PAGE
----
Patterns and motivations for method choices in suicidal thoughts and behaviour: Qualitative content analysis of a large online survey
Marzano, L., Katsampa, D., Mackenzie, J-M., Kruger, I., El-Gharbawi, N., Ffolkes-St-Helene, D., ... Fields, B.
Background: Choice of suicide method can strongly influence the outcome of suicidal behaviour, and is an important aspect of the process and planning involved in a suicide attempt. Yet, the reasons why individuals consider, choose or discard particular methods are not well understood.
Aims: This is the first study to explore method choices among people with a history of suicidal behaviour and individuals who have experienced, but not enacted, suicidal thoughts.
Method: Via an online survey, we gathered open-ended data about choice of methods in relation to suicidal thoughts and behaviours, including reasons for and against specific means of harm.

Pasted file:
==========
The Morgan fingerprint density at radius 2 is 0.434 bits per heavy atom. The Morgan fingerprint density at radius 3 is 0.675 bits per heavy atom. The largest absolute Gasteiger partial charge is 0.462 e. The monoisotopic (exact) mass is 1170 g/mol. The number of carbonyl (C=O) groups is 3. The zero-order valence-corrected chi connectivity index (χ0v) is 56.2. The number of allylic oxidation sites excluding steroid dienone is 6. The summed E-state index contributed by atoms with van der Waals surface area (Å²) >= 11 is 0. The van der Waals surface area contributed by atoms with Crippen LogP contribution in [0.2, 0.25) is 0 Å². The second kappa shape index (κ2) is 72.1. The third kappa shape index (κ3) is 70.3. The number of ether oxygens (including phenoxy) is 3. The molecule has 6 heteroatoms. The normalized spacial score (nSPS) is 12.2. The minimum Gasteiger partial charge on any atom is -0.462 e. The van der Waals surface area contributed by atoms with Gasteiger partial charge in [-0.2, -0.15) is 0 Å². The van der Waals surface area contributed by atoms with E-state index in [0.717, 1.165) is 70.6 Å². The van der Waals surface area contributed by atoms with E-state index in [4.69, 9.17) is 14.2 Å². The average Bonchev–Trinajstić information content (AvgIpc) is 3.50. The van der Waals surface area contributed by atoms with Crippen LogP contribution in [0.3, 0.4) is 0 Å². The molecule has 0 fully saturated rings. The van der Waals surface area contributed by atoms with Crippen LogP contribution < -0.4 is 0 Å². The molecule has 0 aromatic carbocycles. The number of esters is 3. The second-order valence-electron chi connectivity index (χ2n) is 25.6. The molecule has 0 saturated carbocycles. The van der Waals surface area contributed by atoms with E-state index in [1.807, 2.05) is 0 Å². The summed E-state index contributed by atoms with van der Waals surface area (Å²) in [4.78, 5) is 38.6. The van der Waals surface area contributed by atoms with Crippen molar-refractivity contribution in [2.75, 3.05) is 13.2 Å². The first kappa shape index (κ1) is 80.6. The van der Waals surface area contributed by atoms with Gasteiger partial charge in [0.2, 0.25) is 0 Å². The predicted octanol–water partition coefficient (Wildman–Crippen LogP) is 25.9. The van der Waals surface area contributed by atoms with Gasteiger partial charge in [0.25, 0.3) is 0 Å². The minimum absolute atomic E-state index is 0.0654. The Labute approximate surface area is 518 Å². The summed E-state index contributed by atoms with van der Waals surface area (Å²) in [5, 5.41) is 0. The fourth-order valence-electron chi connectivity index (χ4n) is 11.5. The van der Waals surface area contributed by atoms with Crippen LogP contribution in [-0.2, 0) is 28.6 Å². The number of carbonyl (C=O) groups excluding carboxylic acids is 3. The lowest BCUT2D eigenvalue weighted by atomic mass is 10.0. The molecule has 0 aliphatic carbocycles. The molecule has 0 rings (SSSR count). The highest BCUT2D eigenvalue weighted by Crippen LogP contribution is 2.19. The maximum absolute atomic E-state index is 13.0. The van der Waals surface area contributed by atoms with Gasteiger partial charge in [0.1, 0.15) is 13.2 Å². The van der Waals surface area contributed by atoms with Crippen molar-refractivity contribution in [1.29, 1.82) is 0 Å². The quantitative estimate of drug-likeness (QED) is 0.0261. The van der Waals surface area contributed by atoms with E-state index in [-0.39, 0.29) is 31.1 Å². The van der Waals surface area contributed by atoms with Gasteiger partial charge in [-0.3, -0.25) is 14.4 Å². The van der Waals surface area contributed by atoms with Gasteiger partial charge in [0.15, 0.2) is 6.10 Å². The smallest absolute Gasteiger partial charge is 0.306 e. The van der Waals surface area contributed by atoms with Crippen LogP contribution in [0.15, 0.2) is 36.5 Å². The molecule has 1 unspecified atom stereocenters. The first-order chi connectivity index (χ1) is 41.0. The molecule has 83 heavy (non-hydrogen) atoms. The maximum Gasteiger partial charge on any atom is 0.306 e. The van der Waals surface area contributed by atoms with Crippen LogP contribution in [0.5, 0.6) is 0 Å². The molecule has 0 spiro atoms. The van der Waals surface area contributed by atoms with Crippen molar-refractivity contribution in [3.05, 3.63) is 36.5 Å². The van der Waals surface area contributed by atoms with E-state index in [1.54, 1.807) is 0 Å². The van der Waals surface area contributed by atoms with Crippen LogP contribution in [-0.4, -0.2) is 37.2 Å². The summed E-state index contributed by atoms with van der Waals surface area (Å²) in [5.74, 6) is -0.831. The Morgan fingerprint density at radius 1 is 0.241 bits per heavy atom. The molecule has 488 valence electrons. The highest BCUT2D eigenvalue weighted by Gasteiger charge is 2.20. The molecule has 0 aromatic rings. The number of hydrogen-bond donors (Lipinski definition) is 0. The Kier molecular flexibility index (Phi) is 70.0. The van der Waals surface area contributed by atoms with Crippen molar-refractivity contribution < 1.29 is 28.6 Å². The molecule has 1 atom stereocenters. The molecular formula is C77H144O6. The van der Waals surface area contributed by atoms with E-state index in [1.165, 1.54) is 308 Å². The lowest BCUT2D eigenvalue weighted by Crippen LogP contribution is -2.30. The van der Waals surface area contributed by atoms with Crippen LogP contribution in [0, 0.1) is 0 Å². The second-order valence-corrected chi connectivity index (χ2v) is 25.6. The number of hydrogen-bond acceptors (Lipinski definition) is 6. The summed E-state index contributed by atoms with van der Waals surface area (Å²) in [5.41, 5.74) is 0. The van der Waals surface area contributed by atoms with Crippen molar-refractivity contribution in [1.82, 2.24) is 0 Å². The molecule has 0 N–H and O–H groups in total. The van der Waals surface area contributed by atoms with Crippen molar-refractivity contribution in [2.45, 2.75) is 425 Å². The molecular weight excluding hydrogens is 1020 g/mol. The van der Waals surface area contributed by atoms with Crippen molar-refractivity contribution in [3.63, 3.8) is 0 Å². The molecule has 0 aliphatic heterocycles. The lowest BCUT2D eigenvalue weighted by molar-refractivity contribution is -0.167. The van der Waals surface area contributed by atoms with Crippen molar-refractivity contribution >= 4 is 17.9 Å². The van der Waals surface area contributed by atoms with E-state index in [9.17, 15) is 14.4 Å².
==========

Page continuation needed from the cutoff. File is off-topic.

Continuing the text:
Results: A total of 712 respondents had attempted suicide, and a further 686 experienced suicidal thoughts (but not acted on them). Self-poisoning was the most commonly contemplated and used method of suicide, but most respondents had considered multiple methods. Method choices when contemplating suicide included a broader range of means than those used in actual attempts, and more unusual methods, particularly if perceived to be lethal, ‘easy’, quick, accessible and/or painless. Methods used in suicide attempts were, above all, described as having been accessible at the time, and were more commonly said to have been chosen impulsively. Key deterrents against the use of specific methods were the presence of and impact on other people, especially loved ones, and fears of injury and survival.
Conclusions: Exploration of method choices can offer novel insights into the transition from suicidal ideation to behaviour. Results underscore the need for preventative measures to restrict access to means and delay impulsive behaviour.